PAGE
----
By Dr. Mercola
Fast Food, Fat Profits gives a quick overview of what’s wrong with the US food industry, and how its inherent design virtually guarantees a sick, overweight population.
From food deserts and cheap fast food to soda that’s marketed directly to children and a revolving door between food agencies and the government, the system is very much stacked against healthy eating... and healthy people.
If your meals consist of $1 burgers and super-size drinks, your diet may be cheap, but it is also excessively high in grains, sugars, and factory-farmed meats. This is a recipe for obesity, diabetes and heart disease, just to name a few of the conditions that commonly befall those who consume "the Standard American Diet."
Why Is a Fast-Food Meal Cheaper Than Healthy Food?
Many people realize that they can get a value meal at numerous fast-food restaurants for far less money than it takes to purchase foods to make a healthy meal for their family.
Adding to the problem, many on the most limited food budgets, such as those who receive food assistance dollars, live in "food deserts" – areas without grocery stores, and perhaps only a convenience store or a fast-food restaurant where they can purchase their food.
While it’s certainly possible to eat healthy on a limited budget, this first requires that you understand what constitutes a healthy meal, and then that you have access to such foods, which is not always the case.
Meanwhile, instead of ensuring that all Americans have access to healthy foods, the US government is actively supporting a diet that consists of high fructose corn syrup (HFCS), soybean oil, corn oil and grain-fed cattle, a direct result of their flawed farm subsidy system.
The junk foods are made even cheaper through the use of unhealthy filler ingredients and preservatives that prevent spoiling, with the end result being that the very worst foods for your health are often significantly cheaper to buy.
Kids Are Eating Turkey Sandwiches with 100 Other Ingredients...
Perhaps nowhere are the problems with the food system more apparent than in US schools, where kids are served processed food products that only vaguely resemble actual fresh food. In Fast Food, Fat Profits, one chef is shocked to see that turkey sandwiches slated for the next school lunch contain 100 ingredients!
What this cocktail of chemicals is ultimately doing to our population is difficult to pin down, but food additives like preservatives, artificial flavors and colors and MSG have already been linked to behavioral problems, ADHD and cancer, among other conditions. But, again, many assume that the burger from a fast-food joint is equivalent to one they’d make in their own kitchen... a far cry from reality.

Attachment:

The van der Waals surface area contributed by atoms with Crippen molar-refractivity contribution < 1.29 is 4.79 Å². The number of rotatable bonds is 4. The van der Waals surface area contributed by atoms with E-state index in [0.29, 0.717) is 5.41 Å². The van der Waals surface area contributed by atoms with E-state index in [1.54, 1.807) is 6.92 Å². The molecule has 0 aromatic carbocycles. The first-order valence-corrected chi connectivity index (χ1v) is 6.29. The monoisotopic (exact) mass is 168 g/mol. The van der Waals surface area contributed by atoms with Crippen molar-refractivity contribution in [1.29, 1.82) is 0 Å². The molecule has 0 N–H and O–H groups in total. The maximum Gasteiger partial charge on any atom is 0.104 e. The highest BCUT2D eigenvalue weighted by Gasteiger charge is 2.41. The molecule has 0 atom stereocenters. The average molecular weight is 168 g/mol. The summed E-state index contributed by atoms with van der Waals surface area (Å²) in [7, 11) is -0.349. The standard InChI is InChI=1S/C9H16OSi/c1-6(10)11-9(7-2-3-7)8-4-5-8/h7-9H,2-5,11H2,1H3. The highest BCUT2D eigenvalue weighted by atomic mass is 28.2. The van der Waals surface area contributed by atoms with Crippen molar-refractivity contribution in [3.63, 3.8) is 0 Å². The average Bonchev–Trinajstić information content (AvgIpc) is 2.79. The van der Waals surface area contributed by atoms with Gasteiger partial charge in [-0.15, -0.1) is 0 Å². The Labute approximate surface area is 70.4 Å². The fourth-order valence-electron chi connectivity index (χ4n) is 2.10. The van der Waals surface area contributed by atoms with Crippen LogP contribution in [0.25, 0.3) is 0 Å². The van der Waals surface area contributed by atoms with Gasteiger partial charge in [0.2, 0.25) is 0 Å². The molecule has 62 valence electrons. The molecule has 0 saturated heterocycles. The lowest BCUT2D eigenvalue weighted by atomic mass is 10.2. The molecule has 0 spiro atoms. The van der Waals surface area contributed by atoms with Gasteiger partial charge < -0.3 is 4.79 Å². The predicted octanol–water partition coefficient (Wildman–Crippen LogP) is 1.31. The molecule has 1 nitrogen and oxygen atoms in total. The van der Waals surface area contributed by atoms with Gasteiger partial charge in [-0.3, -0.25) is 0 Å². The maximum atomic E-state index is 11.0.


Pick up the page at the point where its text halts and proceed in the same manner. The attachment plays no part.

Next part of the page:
For instance, the McRib sandwich from McDonald’s, described as pork, barbecue sauce, slivered onions and tart pickles, served on a hoagie style bun, actually contains more than 70 ingredients and even the ‘pork’ allegedly consists of restructured meat product (made from all the less expensive innards and castoffs from the pig).
Unfortunately, some parents are unaware that feeding their kids fast-food meals is like feeding them a chemistry experiment, or they are simply lured in by the low prices and tasty (albeit artificial and addictive) flavors.
The Revolving Door Between the Food Industry and the Government Is Ever Turning
Many Americans also believe, mistakenly, that food sold on US soil must be good for them, or else the state and federal regulatory agencies would be taking action. But this ideal is laughable when those same government officials work for the very food companies they are supposed to be regulating.
Take, for instance, John Bode, a Washington attorney who served on the Senate Agriculture Committee staff and held three presidential appointments at the Agriculture Department. He became president and CEO of the Corn Refiners Association in May of this year.
Then there’s Catherine Woteki, US Department of Agriculture (USDA) chief scientist and Undersecretary for Research, Education, and Economics, who previously served as Global Director of Scientific Affairs for Mars, Inc. Michael Taylor, a former vice president of public policy and chief lobbyist at Monsanto Company, who became the deputy commissioner for foods at the US Food and Drug Administration (FDA) is yet another example.